put up our mainsail only and that alone took us along at the rate of ten knots an hour. There were many French officers on board, amongst others M. de Raimondis, the captain of the César, who had lost his right arm in the last naval battle.
Off the Bank of Newfoundland we were assailed by a terrible tempest. It lasted so long, and grew so much worse, that first inquietude, then alarm, and at last consternation, seized everybody on board.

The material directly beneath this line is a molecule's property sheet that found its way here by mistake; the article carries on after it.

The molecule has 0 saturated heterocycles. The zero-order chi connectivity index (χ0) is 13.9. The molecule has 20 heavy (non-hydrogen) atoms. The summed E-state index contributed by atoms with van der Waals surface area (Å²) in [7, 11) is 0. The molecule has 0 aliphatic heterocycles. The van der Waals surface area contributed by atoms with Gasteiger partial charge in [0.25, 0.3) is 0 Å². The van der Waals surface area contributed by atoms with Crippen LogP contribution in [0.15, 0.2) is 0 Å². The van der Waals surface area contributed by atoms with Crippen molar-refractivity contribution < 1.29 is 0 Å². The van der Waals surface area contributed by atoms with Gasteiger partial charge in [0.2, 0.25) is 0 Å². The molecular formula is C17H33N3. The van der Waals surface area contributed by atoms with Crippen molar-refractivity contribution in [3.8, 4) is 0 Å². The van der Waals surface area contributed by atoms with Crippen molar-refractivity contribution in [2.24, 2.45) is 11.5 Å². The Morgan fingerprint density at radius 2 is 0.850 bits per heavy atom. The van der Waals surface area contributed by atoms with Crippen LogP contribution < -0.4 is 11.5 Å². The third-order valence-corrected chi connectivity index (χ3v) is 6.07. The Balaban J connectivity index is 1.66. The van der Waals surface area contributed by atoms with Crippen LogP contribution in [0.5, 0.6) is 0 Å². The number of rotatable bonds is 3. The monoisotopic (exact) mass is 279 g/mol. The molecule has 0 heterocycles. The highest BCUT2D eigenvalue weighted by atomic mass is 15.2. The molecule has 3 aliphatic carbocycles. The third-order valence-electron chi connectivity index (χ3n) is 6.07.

M. de la Fayette was invariably very ill at sea: he was down on the sick list. He often sent me to enquire after old Captain Raimondis, who suffered much pain from his amputation,—sufferings which were increased by the heavy rolling of the ship. The old sailor did not take a hopeful view of the situation; he told me that he had never, in all his voyages, met with such a fearful tempest. I carried these remarks back to M. de la Fayette, but to comfort him as well as myself, I told him that I thought the state of health of Captain Raimondis must necessarily influence his